This program is sponsored by the Friends of the Deep River Public Library.

For more information, go to website at http://deepriverlibrary.accountsupport.com and click on the monthly calendar, email the Children’s Department at drplchildrensdept@gmail.com or call the library at 860-526-6039 during service hours: Monday 1 – 8pm; Tuesday 10 am – 6 pm; Wednesday 12:30 – 8 pm; Thursday and Friday 10 am – 6 pm; and Saturday 10 am – 5 pm.

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Trump Carries Three Local Towns in GOP Presidential Primary, Democrats Split

Donald Trump

Donald Trump

Hilary Clinton

Hilary Clinton

AREAWIDE — Businessman Donald Trump carried Chester, Deep River and Essex as he rolled to a sweeping victory Tuesday in the state presidential primary, while Hillary Clinton carried Essex and Vermont Senator Bernie Sanders took Chester and Deep River in the Democratic vote.

Clinton, who won the statewide vote, led Sanders in Essex 513-458, with 13 voting uncommitted. In Deep River, Sanders led 339-242, with 6 uncommitted. In Chester, Sanders led  361-277, with 7 uncommitted.

In  the Republican contest, Trump took Essex with 407 votes, with Ohio Governor John Kasich polling 297 votes. Texas Sen. Ted Cruz had 73 votes, with 10 uncommitted. In Deep River, Trump led Kasich 173-94, with  29 votes for Cruz and 4 uncommitted. In Chester, Trump led Kasich 133-103, with 27 votes for Cruz and 3 uncommitted.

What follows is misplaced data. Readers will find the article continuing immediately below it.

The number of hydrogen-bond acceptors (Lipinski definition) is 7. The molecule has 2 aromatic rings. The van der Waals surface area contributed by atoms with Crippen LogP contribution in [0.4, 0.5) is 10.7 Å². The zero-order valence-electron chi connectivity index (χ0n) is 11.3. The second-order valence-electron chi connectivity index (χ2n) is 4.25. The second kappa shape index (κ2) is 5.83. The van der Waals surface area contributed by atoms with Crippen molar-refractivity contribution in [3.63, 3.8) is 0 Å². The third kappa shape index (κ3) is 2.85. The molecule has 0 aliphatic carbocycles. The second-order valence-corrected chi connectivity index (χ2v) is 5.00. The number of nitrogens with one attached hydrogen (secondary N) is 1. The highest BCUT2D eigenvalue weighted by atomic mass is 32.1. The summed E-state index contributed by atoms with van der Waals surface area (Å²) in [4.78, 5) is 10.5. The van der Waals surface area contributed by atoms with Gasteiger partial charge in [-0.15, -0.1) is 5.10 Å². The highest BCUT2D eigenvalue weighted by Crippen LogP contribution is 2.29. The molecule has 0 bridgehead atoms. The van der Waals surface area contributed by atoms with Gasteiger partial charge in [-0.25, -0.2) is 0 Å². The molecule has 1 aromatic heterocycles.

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Chester/Deep River Boy Scout Troop 13’s Newest Eagle Scout

Ben Toles Eagle336

Chester/Deep River Boy Scout Troop 13 newest Eagle Scout Benjamin James Toles with one of the staircases built at Sachem Village Camp Hazen YMCA. Photo by Lianne Rutty

CHESTER – Troop 13 – Boy Scouts of America congratulates Benjamin James Toles of Chester for earning the rank of Eagle Scout. An Eagle Scout Court of Honor was held for Toles on Sunday, March 20, at the Chester Meeting House.

To become an Eagle Scout, Toles earned 38 merit badges and advanced through the seven scout ranks by learning Scout and Life skills while simultaneously providing leadership to Troop 13 and service to his community.

One of the final requirements for the Eagle Rank is to show leadership in and complete a service project that benefits the boy’s community, school or religious institution.  Toles used leadership skills he learned by attending summer camp with Troop 13, participating in the Troop 13 Philmont Trek in 2014 , attending the 2013 National Boy Scout Jamboree and successfully completing the Boy Scouts National Youth Leadership Training.